The company will have to pay a $1 million for not properly refunding force-placed insurance premiums to some borrowers during the first quarter of the year, according to a HousingWire report.
Under the terms of the National Mortgage Settlement, Ocwen is required to terminate force-placed insurance policies and give borrowers prorated premium refunds within 15 days of receiving evidence that a borrower has obtained his or her own mortgage insurance policy. The settlement allows servicers an error threshold of 5% on the metric – but according to a court filing by the settlement’s monitoring committee, Ocwen exceeded that threshold in the first quarter.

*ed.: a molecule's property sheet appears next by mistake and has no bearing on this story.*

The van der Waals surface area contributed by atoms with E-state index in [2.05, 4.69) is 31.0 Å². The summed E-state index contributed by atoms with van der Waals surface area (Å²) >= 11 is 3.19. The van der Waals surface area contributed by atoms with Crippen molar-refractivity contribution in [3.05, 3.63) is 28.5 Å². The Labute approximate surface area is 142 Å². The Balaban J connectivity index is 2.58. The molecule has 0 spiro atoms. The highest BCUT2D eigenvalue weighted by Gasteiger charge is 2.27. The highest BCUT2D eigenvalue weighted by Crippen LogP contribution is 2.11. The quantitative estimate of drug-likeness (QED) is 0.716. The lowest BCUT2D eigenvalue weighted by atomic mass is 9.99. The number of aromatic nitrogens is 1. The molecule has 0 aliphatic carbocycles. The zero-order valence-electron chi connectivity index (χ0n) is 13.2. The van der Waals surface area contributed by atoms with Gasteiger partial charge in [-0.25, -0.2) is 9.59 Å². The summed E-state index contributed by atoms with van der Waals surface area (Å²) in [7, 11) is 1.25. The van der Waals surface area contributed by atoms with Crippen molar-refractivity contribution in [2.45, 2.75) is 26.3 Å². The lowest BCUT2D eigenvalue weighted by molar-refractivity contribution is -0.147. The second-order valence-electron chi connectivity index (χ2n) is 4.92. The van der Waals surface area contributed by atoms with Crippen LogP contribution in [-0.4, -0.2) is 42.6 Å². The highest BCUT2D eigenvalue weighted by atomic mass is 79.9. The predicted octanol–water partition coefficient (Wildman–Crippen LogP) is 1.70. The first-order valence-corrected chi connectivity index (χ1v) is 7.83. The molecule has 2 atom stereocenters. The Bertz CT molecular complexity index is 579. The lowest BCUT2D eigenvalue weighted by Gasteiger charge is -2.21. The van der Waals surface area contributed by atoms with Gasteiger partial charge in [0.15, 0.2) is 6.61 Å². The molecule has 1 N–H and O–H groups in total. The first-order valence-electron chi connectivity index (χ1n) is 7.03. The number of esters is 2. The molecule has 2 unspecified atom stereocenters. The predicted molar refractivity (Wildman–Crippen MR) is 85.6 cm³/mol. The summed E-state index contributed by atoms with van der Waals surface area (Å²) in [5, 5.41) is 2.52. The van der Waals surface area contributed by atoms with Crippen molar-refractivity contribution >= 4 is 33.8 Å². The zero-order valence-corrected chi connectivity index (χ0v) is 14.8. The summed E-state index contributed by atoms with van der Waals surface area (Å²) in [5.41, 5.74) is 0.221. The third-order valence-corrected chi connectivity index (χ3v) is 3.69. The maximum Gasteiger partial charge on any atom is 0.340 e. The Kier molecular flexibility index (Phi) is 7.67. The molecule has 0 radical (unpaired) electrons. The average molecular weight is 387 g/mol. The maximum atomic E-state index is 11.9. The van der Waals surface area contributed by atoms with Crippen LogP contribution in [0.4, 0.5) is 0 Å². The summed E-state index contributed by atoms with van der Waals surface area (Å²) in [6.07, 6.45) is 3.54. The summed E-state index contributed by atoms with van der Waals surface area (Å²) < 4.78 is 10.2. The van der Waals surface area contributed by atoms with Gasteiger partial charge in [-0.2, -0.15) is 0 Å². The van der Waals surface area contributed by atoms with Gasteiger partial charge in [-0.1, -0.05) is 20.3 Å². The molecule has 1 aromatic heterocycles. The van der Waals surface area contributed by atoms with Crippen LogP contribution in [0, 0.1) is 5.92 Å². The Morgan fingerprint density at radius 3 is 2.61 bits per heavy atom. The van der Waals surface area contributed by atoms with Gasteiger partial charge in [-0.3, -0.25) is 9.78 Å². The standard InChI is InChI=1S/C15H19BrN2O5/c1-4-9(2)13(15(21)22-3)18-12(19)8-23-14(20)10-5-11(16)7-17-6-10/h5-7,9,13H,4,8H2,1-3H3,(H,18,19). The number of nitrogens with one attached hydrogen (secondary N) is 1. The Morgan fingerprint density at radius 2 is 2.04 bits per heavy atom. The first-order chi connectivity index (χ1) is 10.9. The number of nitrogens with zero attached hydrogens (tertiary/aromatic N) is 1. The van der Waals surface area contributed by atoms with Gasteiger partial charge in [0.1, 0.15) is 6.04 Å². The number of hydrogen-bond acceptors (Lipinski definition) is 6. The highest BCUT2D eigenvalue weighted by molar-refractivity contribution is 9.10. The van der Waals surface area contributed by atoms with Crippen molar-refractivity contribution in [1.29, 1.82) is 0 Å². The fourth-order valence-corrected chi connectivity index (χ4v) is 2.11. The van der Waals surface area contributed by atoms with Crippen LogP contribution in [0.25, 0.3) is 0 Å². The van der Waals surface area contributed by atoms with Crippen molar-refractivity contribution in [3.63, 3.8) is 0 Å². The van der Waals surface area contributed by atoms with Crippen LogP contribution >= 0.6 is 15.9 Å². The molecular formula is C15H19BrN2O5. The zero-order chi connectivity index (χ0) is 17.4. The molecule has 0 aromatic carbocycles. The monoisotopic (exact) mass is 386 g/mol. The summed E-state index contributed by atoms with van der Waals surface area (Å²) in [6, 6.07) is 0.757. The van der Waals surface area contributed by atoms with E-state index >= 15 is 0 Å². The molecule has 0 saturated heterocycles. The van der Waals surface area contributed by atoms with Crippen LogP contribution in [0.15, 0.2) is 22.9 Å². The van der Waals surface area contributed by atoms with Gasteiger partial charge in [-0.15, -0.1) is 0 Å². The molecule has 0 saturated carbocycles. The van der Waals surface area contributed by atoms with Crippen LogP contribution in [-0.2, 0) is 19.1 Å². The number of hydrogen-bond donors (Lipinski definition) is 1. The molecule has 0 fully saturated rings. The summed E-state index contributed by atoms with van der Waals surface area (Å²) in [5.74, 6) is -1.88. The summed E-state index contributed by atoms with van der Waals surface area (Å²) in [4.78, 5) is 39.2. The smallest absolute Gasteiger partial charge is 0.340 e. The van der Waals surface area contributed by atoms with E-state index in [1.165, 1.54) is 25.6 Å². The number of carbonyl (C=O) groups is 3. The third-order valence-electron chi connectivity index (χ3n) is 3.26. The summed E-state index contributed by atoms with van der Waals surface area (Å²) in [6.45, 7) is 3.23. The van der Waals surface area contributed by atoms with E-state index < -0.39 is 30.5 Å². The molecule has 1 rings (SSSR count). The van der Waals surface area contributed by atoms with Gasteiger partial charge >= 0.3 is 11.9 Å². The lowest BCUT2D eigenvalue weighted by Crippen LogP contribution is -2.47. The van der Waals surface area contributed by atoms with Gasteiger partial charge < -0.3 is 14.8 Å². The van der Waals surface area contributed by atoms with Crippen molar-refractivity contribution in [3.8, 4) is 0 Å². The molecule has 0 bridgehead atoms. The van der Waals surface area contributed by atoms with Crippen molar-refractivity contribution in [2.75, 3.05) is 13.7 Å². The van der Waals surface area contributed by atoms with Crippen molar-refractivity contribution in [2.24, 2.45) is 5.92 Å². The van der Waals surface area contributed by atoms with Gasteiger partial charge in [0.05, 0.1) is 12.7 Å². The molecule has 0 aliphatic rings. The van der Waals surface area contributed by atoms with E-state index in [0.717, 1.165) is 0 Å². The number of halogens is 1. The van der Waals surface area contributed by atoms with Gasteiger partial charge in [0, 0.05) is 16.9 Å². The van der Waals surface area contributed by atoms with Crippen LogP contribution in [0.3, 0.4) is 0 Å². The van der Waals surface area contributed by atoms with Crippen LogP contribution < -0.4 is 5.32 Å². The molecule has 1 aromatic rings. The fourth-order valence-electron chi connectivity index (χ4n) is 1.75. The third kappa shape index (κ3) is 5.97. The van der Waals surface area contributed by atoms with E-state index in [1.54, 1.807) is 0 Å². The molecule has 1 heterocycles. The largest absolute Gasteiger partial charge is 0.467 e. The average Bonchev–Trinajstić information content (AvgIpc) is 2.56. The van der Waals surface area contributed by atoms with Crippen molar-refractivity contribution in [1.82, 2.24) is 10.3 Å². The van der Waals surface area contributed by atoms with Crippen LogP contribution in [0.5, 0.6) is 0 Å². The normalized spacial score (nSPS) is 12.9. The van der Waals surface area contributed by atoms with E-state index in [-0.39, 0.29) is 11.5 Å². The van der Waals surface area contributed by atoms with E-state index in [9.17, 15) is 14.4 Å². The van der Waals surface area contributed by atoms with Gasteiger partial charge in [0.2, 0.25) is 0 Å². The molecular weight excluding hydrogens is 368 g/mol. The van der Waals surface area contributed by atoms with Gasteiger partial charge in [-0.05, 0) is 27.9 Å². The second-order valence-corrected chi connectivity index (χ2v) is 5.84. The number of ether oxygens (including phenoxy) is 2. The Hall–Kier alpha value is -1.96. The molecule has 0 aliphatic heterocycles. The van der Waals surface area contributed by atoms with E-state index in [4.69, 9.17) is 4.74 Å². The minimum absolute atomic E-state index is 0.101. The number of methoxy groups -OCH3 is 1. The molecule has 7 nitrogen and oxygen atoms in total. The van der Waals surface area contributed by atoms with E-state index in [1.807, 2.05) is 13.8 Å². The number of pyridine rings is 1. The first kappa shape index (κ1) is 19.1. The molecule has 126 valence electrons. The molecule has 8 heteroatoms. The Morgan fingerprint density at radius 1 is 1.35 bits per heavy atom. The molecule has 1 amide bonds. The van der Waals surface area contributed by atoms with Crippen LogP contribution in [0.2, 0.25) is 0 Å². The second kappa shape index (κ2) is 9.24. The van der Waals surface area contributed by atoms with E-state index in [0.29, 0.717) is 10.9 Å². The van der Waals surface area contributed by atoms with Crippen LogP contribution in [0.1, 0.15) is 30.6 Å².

Because Ocwen had also failed the same metric in 2015, the recent failure triggered a $1 million fine, according to HousingWire.
In a response to the fine, Ocwen said that it took issue with the monitoring committee’s population-eligibility criteria, which helped determine the 5% error threshold. Company spokesman John Lovallo said that Ocwen had agreed to pay the fine “without agreeing” to the committee’s allegations.
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Ocwen Financial is in hot water for violating the terms of the National Mortgage Settlement – and it’s going to cost the servicer $1 million to turn down the heat.